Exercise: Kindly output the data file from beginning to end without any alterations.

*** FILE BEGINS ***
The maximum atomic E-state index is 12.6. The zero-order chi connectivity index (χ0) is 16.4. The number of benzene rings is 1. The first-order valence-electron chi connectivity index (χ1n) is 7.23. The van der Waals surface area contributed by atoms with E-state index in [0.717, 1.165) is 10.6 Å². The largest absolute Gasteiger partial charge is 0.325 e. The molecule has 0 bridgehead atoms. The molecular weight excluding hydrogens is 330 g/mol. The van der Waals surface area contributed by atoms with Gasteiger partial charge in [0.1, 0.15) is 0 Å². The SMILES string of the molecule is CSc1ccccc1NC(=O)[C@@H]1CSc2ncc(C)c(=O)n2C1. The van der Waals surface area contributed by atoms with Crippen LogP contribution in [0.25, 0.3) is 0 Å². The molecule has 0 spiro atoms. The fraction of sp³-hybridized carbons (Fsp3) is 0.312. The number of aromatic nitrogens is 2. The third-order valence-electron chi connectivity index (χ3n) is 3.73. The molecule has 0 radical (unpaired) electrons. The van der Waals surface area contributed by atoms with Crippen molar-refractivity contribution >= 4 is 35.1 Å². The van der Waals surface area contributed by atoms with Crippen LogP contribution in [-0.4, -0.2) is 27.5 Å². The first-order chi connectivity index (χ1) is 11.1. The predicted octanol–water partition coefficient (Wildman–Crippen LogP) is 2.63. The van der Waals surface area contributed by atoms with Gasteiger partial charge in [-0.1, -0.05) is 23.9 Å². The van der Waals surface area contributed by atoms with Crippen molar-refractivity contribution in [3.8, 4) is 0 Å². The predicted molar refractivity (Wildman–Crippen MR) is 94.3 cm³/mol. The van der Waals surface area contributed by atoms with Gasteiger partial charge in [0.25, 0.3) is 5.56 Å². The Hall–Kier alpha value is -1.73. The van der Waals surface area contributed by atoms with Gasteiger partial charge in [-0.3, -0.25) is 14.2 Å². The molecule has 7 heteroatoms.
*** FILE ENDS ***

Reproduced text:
The maximum atomic E-state index is 12.6. The zero-order chi connectivity index (χ0) is 16.4. The number of benzene rings is 1. The first-order valence-electron chi connectivity index (χ1n) is 7.23. The van der Waals surface area contributed by atoms with E-state index in [0.717, 1.165) is 10.6 Å². The largest absolute Gasteiger partial charge is 0.325 e. The molecule has 0 bridgehead atoms. The molecular weight excluding hydrogens is 330 g/mol. The van der Waals surface area contributed by atoms with Gasteiger partial charge in [0.1, 0.15) is 0 Å². The SMILES string of the molecule is CSc1ccccc1NC(=O)[C@@H]1CSc2ncc(C)c(=O)n2C1. The van der Waals surface area contributed by atoms with Crippen LogP contribution in [0.25, 0.3) is 0 Å². The molecule has 0 spiro atoms. The fraction of sp³-hybridized carbons (Fsp3) is 0.312. The number of aromatic nitrogens is 2. The third-order valence-electron chi connectivity index (χ3n) is 3.73. The molecule has 0 radical (unpaired) electrons. The van der Waals surface area contributed by atoms with Crippen molar-refractivity contribution >= 4 is 35.1 Å². The van der Waals surface area contributed by atoms with Crippen LogP contribution in [-0.4, -0.2) is 27.5 Å². The first-order chi connectivity index (χ1) is 11.1. The predicted octanol–water partition coefficient (Wildman–Crippen LogP) is 2.63. The van der Waals surface area contributed by atoms with Gasteiger partial charge in [-0.1, -0.05) is 23.9 Å². The van der Waals surface area contributed by atoms with Crippen molar-refractivity contribution in [3.8, 4) is 0 Å². The predicted molar refractivity (Wildman–Crippen MR) is 94.3 cm³/mol. The van der Waals surface area contributed by atoms with Gasteiger partial charge in [0.25, 0.3) is 5.56 Å². The Hall–Kier alpha value is -1.73. The van der Waals surface area contributed by atoms with Gasteiger partial charge in [-0.3, -0.25) is 14.2 Å². The molecule has 7 heteroatoms.